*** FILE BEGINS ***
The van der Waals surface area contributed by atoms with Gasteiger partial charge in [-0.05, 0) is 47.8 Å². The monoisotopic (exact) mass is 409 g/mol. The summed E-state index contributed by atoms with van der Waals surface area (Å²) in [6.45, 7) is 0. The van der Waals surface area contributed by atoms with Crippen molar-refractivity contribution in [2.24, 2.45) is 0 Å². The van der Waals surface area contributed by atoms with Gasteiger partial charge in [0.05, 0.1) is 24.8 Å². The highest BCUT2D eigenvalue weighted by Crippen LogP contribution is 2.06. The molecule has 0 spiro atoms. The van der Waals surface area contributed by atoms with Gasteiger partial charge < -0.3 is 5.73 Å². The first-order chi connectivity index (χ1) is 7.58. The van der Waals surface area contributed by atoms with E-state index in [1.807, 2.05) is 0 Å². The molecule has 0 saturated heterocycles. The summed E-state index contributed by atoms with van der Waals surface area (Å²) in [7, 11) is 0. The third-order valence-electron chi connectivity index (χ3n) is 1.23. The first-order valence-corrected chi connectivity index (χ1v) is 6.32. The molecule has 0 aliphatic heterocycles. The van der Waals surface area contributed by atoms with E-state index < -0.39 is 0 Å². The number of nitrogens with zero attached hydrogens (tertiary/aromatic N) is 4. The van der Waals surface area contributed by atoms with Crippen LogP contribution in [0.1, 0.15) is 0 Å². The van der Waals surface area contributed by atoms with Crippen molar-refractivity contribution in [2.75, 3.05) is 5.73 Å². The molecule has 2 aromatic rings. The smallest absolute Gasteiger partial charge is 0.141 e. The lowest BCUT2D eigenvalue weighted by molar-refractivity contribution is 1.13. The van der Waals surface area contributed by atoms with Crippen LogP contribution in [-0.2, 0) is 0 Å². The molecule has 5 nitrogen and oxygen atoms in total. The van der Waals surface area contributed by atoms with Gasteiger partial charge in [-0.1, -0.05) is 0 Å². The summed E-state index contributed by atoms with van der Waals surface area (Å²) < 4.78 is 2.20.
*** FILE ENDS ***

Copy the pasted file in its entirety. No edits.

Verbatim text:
The van der Waals surface area contributed by atoms with Gasteiger partial charge in [-0.05, 0) is 47.8 Å². The monoisotopic (exact) mass is 409 g/mol. The summed E-state index contributed by atoms with van der Waals surface area (Å²) in [6.45, 7) is 0. The van der Waals surface area contributed by atoms with Crippen molar-refractivity contribution in [2.24, 2.45) is 0 Å². The van der Waals surface area contributed by atoms with Gasteiger partial charge in [0.05, 0.1) is 24.8 Å². The highest BCUT2D eigenvalue weighted by Crippen LogP contribution is 2.06. The molecule has 0 spiro atoms. The van der Waals surface area contributed by atoms with Gasteiger partial charge < -0.3 is 5.73 Å². The first-order chi connectivity index (χ1) is 7.58. The van der Waals surface area contributed by atoms with E-state index in [1.807, 2.05) is 0 Å². The molecule has 0 saturated heterocycles. The summed E-state index contributed by atoms with van der Waals surface area (Å²) in [7, 11) is 0. The third-order valence-electron chi connectivity index (χ3n) is 1.23. The first-order valence-corrected chi connectivity index (χ1v) is 6.32. The molecule has 0 aliphatic heterocycles. The van der Waals surface area contributed by atoms with E-state index < -0.39 is 0 Å². The number of nitrogens with zero attached hydrogens (tertiary/aromatic N) is 4. The van der Waals surface area contributed by atoms with Crippen LogP contribution in [0.1, 0.15) is 0 Å². The van der Waals surface area contributed by atoms with Crippen molar-refractivity contribution in [2.75, 3.05) is 5.73 Å². The molecule has 2 aromatic rings. The smallest absolute Gasteiger partial charge is 0.141 e. The lowest BCUT2D eigenvalue weighted by molar-refractivity contribution is 1.13. The van der Waals surface area contributed by atoms with Crippen LogP contribution in [-0.2, 0) is 0 Å². The molecule has 5 nitrogen and oxygen atoms in total. The van der Waals surface area contributed by atoms with Gasteiger partial charge in [-0.1, -0.05) is 0 Å². The summed E-state index contributed by atoms with van der Waals surface area (Å²) < 4.78 is 2.20.